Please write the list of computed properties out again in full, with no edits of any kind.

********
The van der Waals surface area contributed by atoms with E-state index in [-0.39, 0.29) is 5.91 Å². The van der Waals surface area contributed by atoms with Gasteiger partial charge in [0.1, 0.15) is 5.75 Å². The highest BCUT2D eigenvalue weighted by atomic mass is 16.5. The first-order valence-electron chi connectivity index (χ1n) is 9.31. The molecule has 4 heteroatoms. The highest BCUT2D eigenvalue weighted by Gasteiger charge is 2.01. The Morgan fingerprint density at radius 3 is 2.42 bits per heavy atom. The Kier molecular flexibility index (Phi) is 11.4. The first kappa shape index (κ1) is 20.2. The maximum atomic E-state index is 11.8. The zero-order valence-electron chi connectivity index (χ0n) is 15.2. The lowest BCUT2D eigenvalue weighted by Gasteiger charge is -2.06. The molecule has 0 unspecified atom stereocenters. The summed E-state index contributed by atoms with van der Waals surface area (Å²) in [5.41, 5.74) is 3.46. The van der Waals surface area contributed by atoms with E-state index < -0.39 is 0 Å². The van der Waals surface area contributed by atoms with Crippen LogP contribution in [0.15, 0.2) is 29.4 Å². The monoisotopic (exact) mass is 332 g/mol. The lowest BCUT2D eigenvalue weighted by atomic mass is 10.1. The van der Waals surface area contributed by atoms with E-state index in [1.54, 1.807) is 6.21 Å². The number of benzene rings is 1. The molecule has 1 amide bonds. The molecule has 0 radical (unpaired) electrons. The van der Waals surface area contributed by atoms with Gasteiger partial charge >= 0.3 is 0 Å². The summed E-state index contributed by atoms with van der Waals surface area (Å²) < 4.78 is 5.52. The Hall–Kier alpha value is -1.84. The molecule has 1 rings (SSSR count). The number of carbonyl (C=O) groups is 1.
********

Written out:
The van der Waals surface area contributed by atoms with E-state index in [-0.39, 0.29) is 5.91 Å². The van der Waals surface area contributed by atoms with Gasteiger partial charge in [0.1, 0.15) is 5.75 Å². The highest BCUT2D eigenvalue weighted by atomic mass is 16.5. The first-order valence-electron chi connectivity index (χ1n) is 9.31. The molecule has 4 heteroatoms. The highest BCUT2D eigenvalue weighted by Gasteiger charge is 2.01. The Morgan fingerprint density at radius 3 is 2.42 bits per heavy atom. The Kier molecular flexibility index (Phi) is 11.4. The first kappa shape index (κ1) is 20.2. The maximum atomic E-state index is 11.8. The zero-order valence-electron chi connectivity index (χ0n) is 15.2. The lowest BCUT2D eigenvalue weighted by Gasteiger charge is -2.06. The molecule has 0 unspecified atom stereocenters. The summed E-state index contributed by atoms with van der Waals surface area (Å²) in [5.41, 5.74) is 3.46. The van der Waals surface area contributed by atoms with E-state index < -0.39 is 0 Å². The van der Waals surface area contributed by atoms with Crippen LogP contribution in [0.15, 0.2) is 29.4 Å². The monoisotopic (exact) mass is 332 g/mol. The lowest BCUT2D eigenvalue weighted by atomic mass is 10.1. The van der Waals surface area contributed by atoms with E-state index in [1.54, 1.807) is 6.21 Å². The number of benzene rings is 1. The molecule has 1 amide bonds. The molecule has 0 radical (unpaired) electrons. The van der Waals surface area contributed by atoms with Gasteiger partial charge >= 0.3 is 0 Å². The summed E-state index contributed by atoms with van der Waals surface area (Å²) < 4.78 is 5.52. The Hall–Kier alpha value is -1.84. The molecule has 1 rings (SSSR count). The number of carbonyl (C=O) groups is 1.